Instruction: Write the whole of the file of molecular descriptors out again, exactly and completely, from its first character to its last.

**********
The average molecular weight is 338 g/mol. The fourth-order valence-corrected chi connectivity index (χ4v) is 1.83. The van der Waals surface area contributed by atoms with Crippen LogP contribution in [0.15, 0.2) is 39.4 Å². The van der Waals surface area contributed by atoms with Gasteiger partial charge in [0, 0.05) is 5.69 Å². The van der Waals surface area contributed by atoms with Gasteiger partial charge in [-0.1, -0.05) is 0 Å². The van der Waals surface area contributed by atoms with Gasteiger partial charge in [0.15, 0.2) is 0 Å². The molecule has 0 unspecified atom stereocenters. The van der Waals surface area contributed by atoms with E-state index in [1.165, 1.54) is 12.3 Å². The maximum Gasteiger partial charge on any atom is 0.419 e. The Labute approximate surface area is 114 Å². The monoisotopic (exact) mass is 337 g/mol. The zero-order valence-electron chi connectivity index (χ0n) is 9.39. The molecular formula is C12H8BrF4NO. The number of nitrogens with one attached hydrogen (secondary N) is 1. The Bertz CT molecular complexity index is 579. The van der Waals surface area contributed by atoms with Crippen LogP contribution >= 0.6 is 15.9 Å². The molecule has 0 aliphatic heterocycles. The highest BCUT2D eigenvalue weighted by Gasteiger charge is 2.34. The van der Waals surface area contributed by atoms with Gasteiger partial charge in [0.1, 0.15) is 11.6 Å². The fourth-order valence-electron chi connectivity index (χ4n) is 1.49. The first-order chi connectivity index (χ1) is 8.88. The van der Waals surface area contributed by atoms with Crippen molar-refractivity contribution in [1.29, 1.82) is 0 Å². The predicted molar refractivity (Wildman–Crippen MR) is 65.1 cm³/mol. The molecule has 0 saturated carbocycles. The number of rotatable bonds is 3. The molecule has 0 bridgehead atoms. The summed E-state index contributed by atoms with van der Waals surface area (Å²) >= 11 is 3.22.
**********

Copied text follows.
The average molecular weight is 338 g/mol. The fourth-order valence-corrected chi connectivity index (χ4v) is 1.83. The van der Waals surface area contributed by atoms with Crippen LogP contribution in [0.15, 0.2) is 39.4 Å². The van der Waals surface area contributed by atoms with Gasteiger partial charge in [0, 0.05) is 5.69 Å². The van der Waals surface area contributed by atoms with Gasteiger partial charge in [-0.1, -0.05) is 0 Å². The van der Waals surface area contributed by atoms with Gasteiger partial charge in [0.15, 0.2) is 0 Å². The molecule has 0 unspecified atom stereocenters. The van der Waals surface area contributed by atoms with E-state index in [1.165, 1.54) is 12.3 Å². The maximum Gasteiger partial charge on any atom is 0.419 e. The Labute approximate surface area is 114 Å². The monoisotopic (exact) mass is 337 g/mol. The zero-order valence-electron chi connectivity index (χ0n) is 9.39. The molecular formula is C12H8BrF4NO. The number of nitrogens with one attached hydrogen (secondary N) is 1. The Bertz CT molecular complexity index is 579. The van der Waals surface area contributed by atoms with Crippen LogP contribution >= 0.6 is 15.9 Å². The molecule has 0 aliphatic heterocycles. The highest BCUT2D eigenvalue weighted by Gasteiger charge is 2.34. The van der Waals surface area contributed by atoms with Gasteiger partial charge in [0.1, 0.15) is 11.6 Å². The fourth-order valence-electron chi connectivity index (χ4n) is 1.49. The first-order chi connectivity index (χ1) is 8.88. The van der Waals surface area contributed by atoms with Crippen molar-refractivity contribution in [1.29, 1.82) is 0 Å². The predicted molar refractivity (Wildman–Crippen MR) is 65.1 cm³/mol. The molecule has 0 saturated carbocycles. The number of rotatable bonds is 3. The molecule has 0 bridgehead atoms. The summed E-state index contributed by atoms with van der Waals surface area (Å²) >= 11 is 3.22.